A new wave of programs is being developed and launched across the United States to address what one writer dubbed a “nature deficit disorder” in children – the desire to sit inside and be entertained by electronic babysitters instead of getting into the great outdoors.

The malady was identified by author Richard Louv in his book from just a few years ago, “Last Child in the Woods: Saving Our Children from Nature-Deficit Disorder,” and he confirmed in a recent San Francisco Chronicle article:

“Anywhere, even in Colorado, the standard answer you get when you ask a kid the last time he was in the mountains is ‘I’ve never been to the mountains,’ and this is in a place where they can see the mountains outside their windows,” he said.

Now a report in the Denver Post is revealing a number of programs that have been developed to get kids looking at birds and wildlife instead of Nintendo and Gameboy.

One of those efforts is a Junior Ranger Day at Colorado National Monument, where nearly 1,000 school children recently were taken to explore the wild.

“They need a chance to get outside and dream,” Kim Sikoryak, an official with the National Park Service, told the Post.

There also is a Take Your Child to Nature Day and Congress is considering a No Child Left Inside Act to provide federal dollars for environmental education, the report said.

The U.S. Forest Service also has launched a More Kids in the Woods initiative, and a group called Children & Nature Network has grown to more than 40 chapters, according to the newspaper.

Mark DeGregorio, a worker at Rocky Mountain National Park, told the paper, “I think this has finally reached a point in our general consciousness.”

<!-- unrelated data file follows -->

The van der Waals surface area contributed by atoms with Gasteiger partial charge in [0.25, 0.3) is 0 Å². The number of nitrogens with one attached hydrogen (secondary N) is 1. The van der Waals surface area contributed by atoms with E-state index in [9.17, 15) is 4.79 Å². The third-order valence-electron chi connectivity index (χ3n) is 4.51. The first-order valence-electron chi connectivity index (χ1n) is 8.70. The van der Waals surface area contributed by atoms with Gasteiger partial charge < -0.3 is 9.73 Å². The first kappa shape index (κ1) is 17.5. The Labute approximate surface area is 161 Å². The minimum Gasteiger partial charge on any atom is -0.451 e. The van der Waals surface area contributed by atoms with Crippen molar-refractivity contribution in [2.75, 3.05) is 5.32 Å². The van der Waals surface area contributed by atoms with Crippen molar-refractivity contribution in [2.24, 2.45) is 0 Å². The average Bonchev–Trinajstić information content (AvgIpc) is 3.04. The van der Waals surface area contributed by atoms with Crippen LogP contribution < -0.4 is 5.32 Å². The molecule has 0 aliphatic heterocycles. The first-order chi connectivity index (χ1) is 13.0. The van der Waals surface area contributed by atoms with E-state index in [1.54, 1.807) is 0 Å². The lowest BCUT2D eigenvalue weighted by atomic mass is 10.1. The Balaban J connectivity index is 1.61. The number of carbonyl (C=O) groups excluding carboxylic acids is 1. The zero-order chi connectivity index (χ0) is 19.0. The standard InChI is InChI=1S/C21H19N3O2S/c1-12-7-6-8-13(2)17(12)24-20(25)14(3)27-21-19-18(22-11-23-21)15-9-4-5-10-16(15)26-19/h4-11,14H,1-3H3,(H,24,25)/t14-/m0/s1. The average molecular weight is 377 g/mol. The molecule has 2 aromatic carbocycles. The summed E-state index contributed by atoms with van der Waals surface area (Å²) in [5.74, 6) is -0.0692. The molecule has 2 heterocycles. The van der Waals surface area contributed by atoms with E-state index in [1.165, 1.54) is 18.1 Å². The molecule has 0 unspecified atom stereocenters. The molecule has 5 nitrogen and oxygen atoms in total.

At a Junior Ranger day, kids search for fireweed and red-tailed hawks and listen to injunctions about leaving wildlife alone but never leaving trash.

Fundraising programs are being developed, and the report said the Children & Nature Network Northern Colorado already has a squadron of volunteer naturalists to encourage children to experience the wild. Even in urban settings, 3-mile hikes are being sponsored in locations like Denver’s old Stapleton Airport, a huge project to redevelop old landing strips for housing, business, retail, and wildlife.

There’s also a Teacher to Ranger to Teacher program launched in Colorado that loans classroom instructors to national parks as rangers during summers, the Post reported.

As the results are evident in the faces of the kids.

“Their whole life is structured. Everything they do is structured. When you can get them outside to play on their own, they just love it,” said Susan Schafer, of the Fort Collins Natural Areas Program, told the Post.

The Chronicle reported the gap between children and nature is just as big in California, “where there are more state and national parks than anywhere else in the country.”

That report said a recent study showed nearly one-third of teens did not take part in any nature activity outdoors during the course of an entire summer. Another 17 percent participated once.

There also are new projects in place in New York, Texas, and Michigan, among others.

In Seattle, the Post-Intelligencer told of work by Duvall’s Wilderness Awareness School, who students explore the woods, learn animal tracks and create maps.

“Scientists are finding that contact with nature can benefit kids in numerous ways, reducing symptoms of hyperactivity and attention-deficit disorders and leading to inner-city girls acting with better self-discipline. Kids in California performed better on science tests after a week in the woods. A survey found that conservation-minded adults traced those concerns to time spent in the wilderness,” the newspaper said.


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